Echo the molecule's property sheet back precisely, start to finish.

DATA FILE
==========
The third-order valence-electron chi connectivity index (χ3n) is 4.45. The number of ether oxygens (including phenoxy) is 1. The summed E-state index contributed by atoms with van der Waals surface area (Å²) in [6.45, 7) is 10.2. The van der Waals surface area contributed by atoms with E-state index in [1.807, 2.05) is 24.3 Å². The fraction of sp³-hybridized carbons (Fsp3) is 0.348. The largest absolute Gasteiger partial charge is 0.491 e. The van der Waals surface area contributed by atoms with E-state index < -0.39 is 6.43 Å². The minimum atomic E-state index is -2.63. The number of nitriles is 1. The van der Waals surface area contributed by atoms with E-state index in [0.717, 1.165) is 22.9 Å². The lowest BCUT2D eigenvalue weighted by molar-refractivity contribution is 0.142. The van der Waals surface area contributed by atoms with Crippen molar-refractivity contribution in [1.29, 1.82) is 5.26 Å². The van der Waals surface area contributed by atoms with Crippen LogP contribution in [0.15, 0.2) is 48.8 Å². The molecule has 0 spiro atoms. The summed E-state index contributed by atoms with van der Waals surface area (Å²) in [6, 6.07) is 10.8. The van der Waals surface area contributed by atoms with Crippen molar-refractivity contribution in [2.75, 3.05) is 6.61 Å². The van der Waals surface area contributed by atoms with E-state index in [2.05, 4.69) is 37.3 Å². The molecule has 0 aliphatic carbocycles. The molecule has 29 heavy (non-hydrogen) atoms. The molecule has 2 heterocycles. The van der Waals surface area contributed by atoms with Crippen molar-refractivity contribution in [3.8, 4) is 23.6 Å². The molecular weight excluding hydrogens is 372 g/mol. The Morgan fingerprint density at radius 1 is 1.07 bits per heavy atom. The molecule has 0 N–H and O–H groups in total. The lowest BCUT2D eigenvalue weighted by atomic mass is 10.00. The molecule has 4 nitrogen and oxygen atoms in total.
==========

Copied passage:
The third-order valence-electron chi connectivity index (χ3n) is 4.45. The number of ether oxygens (including phenoxy) is 1. The summed E-state index contributed by atoms with van der Waals surface area (Å²) in [6.45, 7) is 10.2. The van der Waals surface area contributed by atoms with E-state index in [1.807, 2.05) is 24.3 Å². The fraction of sp³-hybridized carbons (Fsp3) is 0.348. The largest absolute Gasteiger partial charge is 0.491 e. The van der Waals surface area contributed by atoms with E-state index < -0.39 is 6.43 Å². The minimum atomic E-state index is -2.63. The number of nitriles is 1. The van der Waals surface area contributed by atoms with E-state index in [0.717, 1.165) is 22.9 Å². The lowest BCUT2D eigenvalue weighted by molar-refractivity contribution is 0.142. The van der Waals surface area contributed by atoms with Crippen molar-refractivity contribution in [1.29, 1.82) is 5.26 Å². The van der Waals surface area contributed by atoms with Crippen LogP contribution in [0.15, 0.2) is 48.8 Å². The molecule has 0 spiro atoms. The summed E-state index contributed by atoms with van der Waals surface area (Å²) in [6, 6.07) is 10.8. The van der Waals surface area contributed by atoms with Crippen molar-refractivity contribution in [2.75, 3.05) is 6.61 Å². The van der Waals surface area contributed by atoms with E-state index in [2.05, 4.69) is 37.3 Å². The molecule has 0 aliphatic carbocycles. The molecule has 29 heavy (non-hydrogen) atoms. The molecule has 2 heterocycles. The van der Waals surface area contributed by atoms with Crippen molar-refractivity contribution in [3.8, 4) is 23.6 Å². The molecular weight excluding hydrogens is 372 g/mol. The Morgan fingerprint density at radius 1 is 1.07 bits per heavy atom. The molecule has 0 N–H and O–H groups in total. The lowest BCUT2D eigenvalue weighted by atomic mass is 10.00. The molecule has 4 nitrogen and oxygen atoms in total.